Vanessa Zoltan: Yeah, absolutely.
Cindy Ingram: Now, I don’t remember exactly what I was going to say about that chapter but it was related to what you were saying before.
Vanessa Zoltan: Yes, it is.
Cindy Ingram: This feeling that if you’re successful, that you did something to deserve it, then if you’re not, then you did something. It was a spiritual bypass. That’s what I was trying to think of. I really want to talk about the story of JK Rowling and the trans community because this comes up a lot in my fields. I don’t personally don’t often study the lives of artists because to me, the work of art is the thing that I’m connecting with. I am connected with the artist for sure but their upbringing and what they were thinking while they were making it, and all of that is not something that matters to me in that moment with the artwork. You talked about that in your book as well. Can you speak more to that?
Vanessa Zoltan: Yeah. John Green says this nowadays but I know that literary theorists have been saying this for a long time, that you can separate the art from the artist and you absolutely can. I just think that whether or not you are capable of separating the art from the artist is a very personal thing. I grew up loving Michael Jackson. Thriller came out when I was a kid and it was the first record that I owned. I would listen to it on repeat and it was just such a joy in my life. I cannot listen to him anymore. It’s just not joyful for me anymore. I don’t walk out of a store when it’s on in the background but it brings me no joy. It only brings me pain and makes me think of those victims, and the horrible things that Michael Jackson did. Why would I listen to that anymore?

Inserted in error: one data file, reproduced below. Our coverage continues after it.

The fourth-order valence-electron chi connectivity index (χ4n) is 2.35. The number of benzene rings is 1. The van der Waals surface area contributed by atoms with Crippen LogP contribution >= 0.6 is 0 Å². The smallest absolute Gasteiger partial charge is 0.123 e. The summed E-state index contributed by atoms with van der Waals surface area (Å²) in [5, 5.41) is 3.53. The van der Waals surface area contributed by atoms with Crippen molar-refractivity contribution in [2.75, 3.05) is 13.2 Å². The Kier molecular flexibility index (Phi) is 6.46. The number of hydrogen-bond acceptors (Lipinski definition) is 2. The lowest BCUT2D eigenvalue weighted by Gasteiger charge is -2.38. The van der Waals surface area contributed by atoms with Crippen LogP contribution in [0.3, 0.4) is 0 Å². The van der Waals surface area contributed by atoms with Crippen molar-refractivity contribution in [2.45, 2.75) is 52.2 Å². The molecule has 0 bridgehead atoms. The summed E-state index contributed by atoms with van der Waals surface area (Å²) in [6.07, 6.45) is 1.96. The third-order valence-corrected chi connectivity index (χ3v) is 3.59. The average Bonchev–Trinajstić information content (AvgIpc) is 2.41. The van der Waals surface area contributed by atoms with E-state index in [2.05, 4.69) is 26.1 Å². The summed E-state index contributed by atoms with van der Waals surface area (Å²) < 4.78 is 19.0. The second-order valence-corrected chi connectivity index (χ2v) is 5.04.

JK Rowling intentionally shared misinformation about the trans community. I don’t think that she thinks it’s misinformation but she certainly shared uneducated information with every opportunity to be educated and hurt a lot of people. I have a podcast, 90% of the people who I work with are queer and my co-host at the time was a gay man. We gave a lot of thought when JK Rowling published her screed anti-transness as to whether or not we wanted to continue our podcast. We see our podcast as chaplaincy based. We are preaching every week using Harry Potter as the lectionary instead of the Bible. We see ourselves at this point as serving a community that we’ve been serving for six years around 50,000 people. We asked them, we were like, “What do you want us to do? We are here for you.” Across the board, around 70% of people said that they wanted us to continue and that bore out exactly with our trans, and non-binary community as well.